Metered Manual - In fully metered manual mode, set the mode switch 'M', select the shutter speed (from '1' to '1000) you want to shoot with, and adjust the lens aperture opening until the LED light that corresponds to the shutter speed setting you set lights up.

Aperture Priority - With the meter mode switch set to 'A', set the lens aperture opening you want to shoot with, and the camera will set the shutter speed automatically as you take the shot.

Shutter Priority - For shutter priority operation, set the meter mode dial to 'S', align the green f-number indicator of the lens aperture ring to the index mark, set the shutter speed you want to shoot with, and the camera will set the lens aperture opening automatically as you take the shot.

Minolta XD-5, MD Rokkor-X 50mm F1.7

The one mode that you will definitely not get from this camera is a program mode which is more common on later model cameras such as the Minolta X-700 or Canon AE-1 Program... See Anonymous's comment below!

Multiple Exposure Mode

You can enable the multiple exposure mode on the XD-5 by forwarding the film forward crank while pressing the rewind release button simultaneously.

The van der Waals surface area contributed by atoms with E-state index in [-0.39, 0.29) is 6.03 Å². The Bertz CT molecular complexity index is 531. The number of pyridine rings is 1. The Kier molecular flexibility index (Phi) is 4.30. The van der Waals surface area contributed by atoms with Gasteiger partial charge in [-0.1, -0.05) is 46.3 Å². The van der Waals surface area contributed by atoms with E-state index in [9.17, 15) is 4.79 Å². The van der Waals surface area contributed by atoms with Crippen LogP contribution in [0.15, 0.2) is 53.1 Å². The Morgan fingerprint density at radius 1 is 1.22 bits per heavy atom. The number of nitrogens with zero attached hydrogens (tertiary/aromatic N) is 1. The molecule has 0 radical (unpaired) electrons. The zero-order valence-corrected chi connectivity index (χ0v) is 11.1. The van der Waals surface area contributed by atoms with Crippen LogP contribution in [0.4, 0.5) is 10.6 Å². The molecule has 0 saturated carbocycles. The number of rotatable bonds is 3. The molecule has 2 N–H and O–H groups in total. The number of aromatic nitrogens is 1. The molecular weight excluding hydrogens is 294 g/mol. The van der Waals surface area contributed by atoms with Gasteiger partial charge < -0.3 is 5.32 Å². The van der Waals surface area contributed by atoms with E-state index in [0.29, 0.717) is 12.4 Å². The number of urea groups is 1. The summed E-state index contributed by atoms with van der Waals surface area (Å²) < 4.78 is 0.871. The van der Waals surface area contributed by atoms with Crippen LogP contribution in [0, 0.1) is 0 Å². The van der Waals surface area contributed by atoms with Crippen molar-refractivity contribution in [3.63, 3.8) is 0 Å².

Self-Timer Mode

The 10-second delay self-timer is enabled when the self-timer lever is rotated outward from its rest position as far as it will go and is activated when the shutter-release button is pressed.

Camera Body Weight

The compact and lightweight Minolta XD-5 has a body weight of 525 grams without batteries.

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  1. best of the best optics, with a real profesional body, a silice photo light metering without compromises a accurate quality photo results. One of my best cameras in 80s,

  2. "The one mode that you will definitely not get from this camera is a program mode..." Not quite. This camera, like its older sibling the XD-11, features the "final check metering system." Basically, in either of the priority modes, a moment before the shutter opens the camera takes an immediate meter reading, and if the set shutter or aperture won't result in a proper exposure, the camera adjusts.

    So for example, if I have my lens set at the smallest aperture (f/16 or f/22), and my shutter speed set at 1/125th sec., and the mode dial set to shutter priority, the camera will take a reading as soon as I press the shutter. If the maximum aperture of the lens does not provide a correct exposure, the camera will lengthen the exposure time to 1/60th. If it's overexposed at f/16, it will bump the exposure setting up to 1/250th.

    After the Canon A-1 became popular, Minolta attempted to highlight this with their "Go on Green" campaign. Later versions of the XD-5 and XD-11 had 1/125 painted green on the shutter dial. The idea was you would set the lens to its highest aperature (painted green), the mode to "S" for shutter priority (also painted green), and finally to the newly green 1/125th setting. Voila, you're now in program exposure mode.